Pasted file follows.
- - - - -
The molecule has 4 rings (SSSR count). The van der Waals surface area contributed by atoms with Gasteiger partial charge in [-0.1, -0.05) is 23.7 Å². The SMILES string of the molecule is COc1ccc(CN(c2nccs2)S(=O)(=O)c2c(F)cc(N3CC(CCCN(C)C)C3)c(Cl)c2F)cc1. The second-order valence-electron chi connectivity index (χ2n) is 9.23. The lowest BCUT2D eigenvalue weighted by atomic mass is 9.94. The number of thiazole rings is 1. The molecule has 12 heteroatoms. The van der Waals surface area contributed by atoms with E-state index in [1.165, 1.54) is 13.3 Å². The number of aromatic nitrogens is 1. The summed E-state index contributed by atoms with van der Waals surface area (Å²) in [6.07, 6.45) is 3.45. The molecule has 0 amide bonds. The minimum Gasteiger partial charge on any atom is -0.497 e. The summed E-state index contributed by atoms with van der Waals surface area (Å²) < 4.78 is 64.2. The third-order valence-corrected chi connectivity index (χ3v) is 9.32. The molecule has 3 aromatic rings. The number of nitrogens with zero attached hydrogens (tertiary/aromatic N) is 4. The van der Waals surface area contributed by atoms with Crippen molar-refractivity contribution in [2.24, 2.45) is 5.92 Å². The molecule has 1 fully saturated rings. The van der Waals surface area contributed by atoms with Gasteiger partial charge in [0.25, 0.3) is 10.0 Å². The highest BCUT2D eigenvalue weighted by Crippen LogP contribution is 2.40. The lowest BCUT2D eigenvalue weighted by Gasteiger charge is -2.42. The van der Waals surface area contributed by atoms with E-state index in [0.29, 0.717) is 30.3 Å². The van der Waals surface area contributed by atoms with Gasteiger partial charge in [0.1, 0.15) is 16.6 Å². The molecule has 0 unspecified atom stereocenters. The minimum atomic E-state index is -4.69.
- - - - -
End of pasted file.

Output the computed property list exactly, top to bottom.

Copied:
The molecule has 4 rings (SSSR count). The van der Waals surface area contributed by atoms with Gasteiger partial charge in [-0.1, -0.05) is 23.7 Å². The SMILES string of the molecule is COc1ccc(CN(c2nccs2)S(=O)(=O)c2c(F)cc(N3CC(CCCN(C)C)C3)c(Cl)c2F)cc1. The second-order valence-electron chi connectivity index (χ2n) is 9.23. The lowest BCUT2D eigenvalue weighted by atomic mass is 9.94. The number of thiazole rings is 1. The molecule has 12 heteroatoms. The van der Waals surface area contributed by atoms with E-state index in [1.165, 1.54) is 13.3 Å². The number of aromatic nitrogens is 1. The summed E-state index contributed by atoms with van der Waals surface area (Å²) in [6.07, 6.45) is 3.45. The molecule has 0 amide bonds. The minimum Gasteiger partial charge on any atom is -0.497 e. The summed E-state index contributed by atoms with van der Waals surface area (Å²) < 4.78 is 64.2. The third-order valence-corrected chi connectivity index (χ3v) is 9.32. The molecule has 3 aromatic rings. The number of nitrogens with zero attached hydrogens (tertiary/aromatic N) is 4. The van der Waals surface area contributed by atoms with Crippen molar-refractivity contribution in [2.24, 2.45) is 5.92 Å². The molecule has 1 fully saturated rings. The van der Waals surface area contributed by atoms with Gasteiger partial charge in [0.25, 0.3) is 10.0 Å². The highest BCUT2D eigenvalue weighted by Crippen LogP contribution is 2.40. The lowest BCUT2D eigenvalue weighted by Gasteiger charge is -2.42. The van der Waals surface area contributed by atoms with E-state index in [0.29, 0.717) is 30.3 Å². The van der Waals surface area contributed by atoms with Gasteiger partial charge in [0.1, 0.15) is 16.6 Å². The molecule has 0 unspecified atom stereocenters. The minimum atomic E-state index is -4.69.